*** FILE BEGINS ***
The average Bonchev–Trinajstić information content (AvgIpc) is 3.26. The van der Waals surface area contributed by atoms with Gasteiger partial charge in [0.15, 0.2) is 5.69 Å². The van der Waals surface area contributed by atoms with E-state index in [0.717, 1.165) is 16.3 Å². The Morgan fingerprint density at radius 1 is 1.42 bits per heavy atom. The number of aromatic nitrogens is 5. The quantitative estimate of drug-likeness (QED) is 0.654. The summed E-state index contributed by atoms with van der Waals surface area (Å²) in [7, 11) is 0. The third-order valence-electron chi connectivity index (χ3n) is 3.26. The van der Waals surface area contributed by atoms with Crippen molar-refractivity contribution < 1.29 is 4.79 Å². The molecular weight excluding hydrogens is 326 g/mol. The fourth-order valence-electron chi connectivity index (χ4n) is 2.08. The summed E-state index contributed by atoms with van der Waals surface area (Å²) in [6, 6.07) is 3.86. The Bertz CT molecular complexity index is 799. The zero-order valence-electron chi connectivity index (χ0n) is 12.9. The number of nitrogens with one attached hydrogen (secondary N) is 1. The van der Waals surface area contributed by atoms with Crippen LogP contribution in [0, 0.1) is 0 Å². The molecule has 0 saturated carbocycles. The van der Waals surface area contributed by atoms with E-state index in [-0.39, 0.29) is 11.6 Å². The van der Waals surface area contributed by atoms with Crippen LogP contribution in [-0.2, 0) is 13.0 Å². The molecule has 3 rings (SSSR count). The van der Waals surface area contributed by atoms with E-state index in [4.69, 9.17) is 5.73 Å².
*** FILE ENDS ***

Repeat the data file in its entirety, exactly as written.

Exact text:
The average Bonchev–Trinajstić information content (AvgIpc) is 3.26. The van der Waals surface area contributed by atoms with Gasteiger partial charge in [0.15, 0.2) is 5.69 Å². The van der Waals surface area contributed by atoms with E-state index in [0.717, 1.165) is 16.3 Å². The Morgan fingerprint density at radius 1 is 1.42 bits per heavy atom. The number of aromatic nitrogens is 5. The quantitative estimate of drug-likeness (QED) is 0.654. The summed E-state index contributed by atoms with van der Waals surface area (Å²) in [7, 11) is 0. The third-order valence-electron chi connectivity index (χ3n) is 3.26. The van der Waals surface area contributed by atoms with Crippen molar-refractivity contribution < 1.29 is 4.79 Å². The molecular weight excluding hydrogens is 326 g/mol. The fourth-order valence-electron chi connectivity index (χ4n) is 2.08. The summed E-state index contributed by atoms with van der Waals surface area (Å²) in [6, 6.07) is 3.86. The Bertz CT molecular complexity index is 799. The zero-order valence-electron chi connectivity index (χ0n) is 12.9. The number of nitrogens with one attached hydrogen (secondary N) is 1. The van der Waals surface area contributed by atoms with Crippen LogP contribution in [0, 0.1) is 0 Å². The molecule has 0 saturated carbocycles. The van der Waals surface area contributed by atoms with E-state index in [-0.39, 0.29) is 11.6 Å². The van der Waals surface area contributed by atoms with Crippen LogP contribution in [-0.2, 0) is 13.0 Å². The molecule has 3 rings (SSSR count). The van der Waals surface area contributed by atoms with E-state index in [4.69, 9.17) is 5.73 Å².